Lady Harington and Sir Alexander Godley - The Marquis and Marquesa de Marzales
Colonel Barne and Mrs. Peatt - Captain Fellowes and Lieutenant-Colonel Hewitt
Major Wells Cole and Mr. P. G. Russo - Lieutenant-Colonel A. E. Beattie
Major Pedley and Andrew Speed - General Sir W. E. Ironside and Mr. Edwards
Colonel Barne and Mrs. Peatt - Captain Fellowes and Lieutenant-Colonel Hewitt
Major Wells Cole and Mr. P. G. Russo - Lieutenant-Colonel A. E. Beattie
Major Pedley and Andrew Speed - General Sir W. E. Ironside and Mr. Edwards
General Sir Charles Harington Harington was a British army officer who served during the First World War. He was in command of occupation forces in the Black Sea and Turkey and Commander-in-Chief of the Allied occupation army based in Constantinople. He ended his career as Governor of Gibraltar from 1933 to 1938.
General Sir Charles Harington Harington
In 1940 he published his biography - 'Tim' Harington Looks Back. The entire section dealing with his experiences in Gibraltar are quoted below. I have deliberately avoided commenting on some of the more contentious sections of his reminiscences - although I must admit that I have often had to bite my tongue.
In the summer of 1933, I was offered the Governorship of Gibraltar, which I accepted. I had been passed over for C.I.G.S., and I thought it was best to get out of the way, so I was glad to go to Gibraltar, and I have never regretted it. My wife and I arrived by the P. & O. Narkunda on 20th October, 1933, and from the first met with nothing but kindness.
The S.S. Narkunda
We came ashore by launch at Governor's Landing and were received by the heads of the Naval, Military and Colonial services, by a Guard of Honour, and by "God Save The King" for the first time. On arrival at Government House I was duly sworn in, and received resolutions of loyalty from every kind of community.
The Colonial Office was good to us, and thanks to the kindness of Major Sir Samuel Wilson, then Under-Secretary of State for the Colonies, I was given a special grant, and my wife, with the aid of Peter Jones, was able to make several additions to Government House.
My first big problem in Gibraltar was the Calpe Hunt. (See LINK) My predecessor, Sir Alexander Godley, had had an unfortunate disagreement with the Marquis of Marzales, (see LINK) who had been master for forty-three years, and who had, in past days, given great sport to the officers of the Gibraltar Garrison. I know nothing of the details of this affair and always refused to go into them.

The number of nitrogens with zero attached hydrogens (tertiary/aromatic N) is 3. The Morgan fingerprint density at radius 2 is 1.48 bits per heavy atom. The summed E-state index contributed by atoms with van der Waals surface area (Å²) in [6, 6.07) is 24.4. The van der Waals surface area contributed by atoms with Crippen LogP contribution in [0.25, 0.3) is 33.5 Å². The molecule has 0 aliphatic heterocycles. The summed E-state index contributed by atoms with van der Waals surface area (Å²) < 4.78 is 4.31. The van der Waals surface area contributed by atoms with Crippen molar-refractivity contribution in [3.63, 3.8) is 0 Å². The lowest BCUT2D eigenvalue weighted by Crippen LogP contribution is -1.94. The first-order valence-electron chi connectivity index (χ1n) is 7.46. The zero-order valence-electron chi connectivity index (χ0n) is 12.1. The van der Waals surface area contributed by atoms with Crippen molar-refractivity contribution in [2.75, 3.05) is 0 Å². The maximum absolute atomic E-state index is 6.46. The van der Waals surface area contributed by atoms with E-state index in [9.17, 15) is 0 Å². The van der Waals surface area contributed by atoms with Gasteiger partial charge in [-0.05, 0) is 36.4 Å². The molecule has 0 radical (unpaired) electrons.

I was told by King George V, on going to Gibraltar, to put it right. It was not an easy task. The members of the Hunt and the garrison were pledged to observe the ban of my predecessor against the Larios family. Our first guests at Government House were the Marquis and Marquesa de Marzales, whom we invited to lunch.
After lunch I raised the question of the Hunt; I asked the Marquis if he would accept the position of Vice-Patron; this had been proposed by my predecessor. He refused, and said he would accept nothing but M.F.H. The Hunt continued that season under Colonel Barne as M.F.H., but had little sport, and the area in which hunting was allowed was very restricted and almost absurd; the farmers and Lord Bute, who were friends of the old Marquis, quite naturally denied their country.
I refused, however, to interfere in any way with the committee. When I went home on leave in June, 1934, I was tackled by Lord Granard and Lord Bute, and urged to overrule the committee; they threatened that the King would order me to do so, but I would not be bullied.
On my return to Gibraltar, however, I explained the situation to the committee; they could either get the old country restored, or they could go on hunting in a restricted area of rocks about the size of a croquet lawn; I personally would offer no opinion. I think the proposal to make my wife Joint Master with the old Marquis emanated from Mrs. Peatt, wife of the officer who hunted the hounds; anyhow, it was accepted and, from that day, the Royal Calpe Hunt has not looked back.
The opening meet was held the following year at Guadecorte Farm, and before moving off, I made a speech restoring the former relations, and all was well. It was at that very place that I last saw the old Marquis at a meet about ten days before he died in 1938. He died happily, and his last few years were a joy to him; he used to go about on his white pony, and his advice was sought and followed.
Left to right : Major C.H.S. Townsend RAVC, Pablo Larios, Marquis de Marzales, Mr A.B. Hankey ( 1928 )
I shall always be proud to have brought that very unfortunate affair to an end, and to have seen the old Marquis restored to happiness so that he died as he would have wished; to have seen the Don Pablo's Fund established (when I left there was over £300 subscribed to save the Royal Calpe Hunt from any evil day); and to have had the pleasure of presenting the Marquess with a beautiful silver salver, from past and present members of the Royal Calpe Hunt, as a testimony to what her great husband did through all those years for the officers of Gibraltar.
The Royal Calpe Hunt provided some amusing stories. One day, a few years ago, my wife, who was Joint Master, was close up to the huntsman when shots were fired at the fox by a farmer. They shouted at the farmer and he apologized profusely because he had missed the fox, and he added that if he had had another cartridge, he would probably have got it!
In 1937, after General Franco had given permission for hunting in Spain to be resumed, there was a meet at Los Barios, a place which had seen a lot of fighting in the early days of the war. My wife, who was riding with Captain Fellowes, R.N. and the Field, saw a man come out of his house waving his arms; my wife thought he must be expressing joy at seeing the hounds again, but she discovered he had his fists clenched and was furious; he thought that all those in pink coats must be Reds!